A 1,800-year old Roman brooch engraved with the letters “RMA” was found on the Isle of Wright in the United Kingdom and scientists say that it actually contains an interesting palindrome.
Depending on how the letters on the brooch (which dates back to a time when Britain was controlled by the Roman Empire) are read, they can have two different meanings. When read right to left, the letters form a monogram for “Amor” – the Latin name for Cupid, the god of desire, erotic love, affection and attraction.
However, when read from left to right, the letters form a monogram for “Roma” – which is the name of Dea Roma, a female deity who personified the city of Rome, according to researchers.
The researchers noted that the palindrome Roma-Amor was played on a lot and widely recognised in antiquity. Whether it is read forward or backwards, the phrase spells the same thing.
There might be another possible meaning for the brooch. For instance, if the person wore it together with another brooch that had the monogram for Mars – the god of war (his Greek counterpart is Ares) – then the meaning of the two brooches combined would have been “Rome, beloved of Mars” or “Rome, (city) of Mars,” the researchers wrote in their paper.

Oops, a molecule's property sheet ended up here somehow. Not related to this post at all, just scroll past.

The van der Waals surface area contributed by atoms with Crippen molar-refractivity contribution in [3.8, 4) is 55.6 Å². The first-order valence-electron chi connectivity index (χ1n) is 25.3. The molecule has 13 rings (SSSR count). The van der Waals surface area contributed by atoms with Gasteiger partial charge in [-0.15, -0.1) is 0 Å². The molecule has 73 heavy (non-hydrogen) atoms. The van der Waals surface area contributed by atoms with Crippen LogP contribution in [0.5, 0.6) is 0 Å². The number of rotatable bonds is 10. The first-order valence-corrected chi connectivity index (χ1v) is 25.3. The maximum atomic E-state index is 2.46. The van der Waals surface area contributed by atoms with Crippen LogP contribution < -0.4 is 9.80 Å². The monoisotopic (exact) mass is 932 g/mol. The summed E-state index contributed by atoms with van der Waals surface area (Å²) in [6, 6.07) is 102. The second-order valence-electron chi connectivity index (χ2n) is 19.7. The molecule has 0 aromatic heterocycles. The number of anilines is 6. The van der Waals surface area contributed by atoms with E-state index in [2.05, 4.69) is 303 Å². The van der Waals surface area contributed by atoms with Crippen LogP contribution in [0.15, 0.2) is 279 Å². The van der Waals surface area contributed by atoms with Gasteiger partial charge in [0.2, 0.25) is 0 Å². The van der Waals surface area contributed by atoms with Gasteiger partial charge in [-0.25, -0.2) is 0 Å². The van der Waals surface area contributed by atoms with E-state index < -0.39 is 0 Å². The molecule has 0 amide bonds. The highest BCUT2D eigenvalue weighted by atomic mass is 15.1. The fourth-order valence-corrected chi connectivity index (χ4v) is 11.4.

In December 2015, a person using a metal detector found the copper brooch. The person reported the discovery to the Portable Antiquities Scheme (PAS), a voluntary programme run by the United Kingdom government to record small finds of archaeological interest.
Sally Worrell, a national finds adviser with the Portable Antiquities Scheme and one of the paper’s authors, said that the brooch probably used to be attached to a cloak or tunic.
The owner of the brooch was likely a Roman soldier or veteran. Similar brooches have also been found in garrisons in Eastern Europe and in southern Germany. So far, no Roman garrisons have been discovered on the Isle of Wright, but it is possible that in ancient times, Roman soldiers travelled to the island, according to the researchers.
In Wales and England, people can legally use metal detectors to find artefacts; however they have to avoid archaeological sited that have been granted protection by the government, and they have to get the landowner’s permission. Finds that are made of precious metal must be reported to the authorities.
The researchers will publish their new findings in the journal Lucerna.
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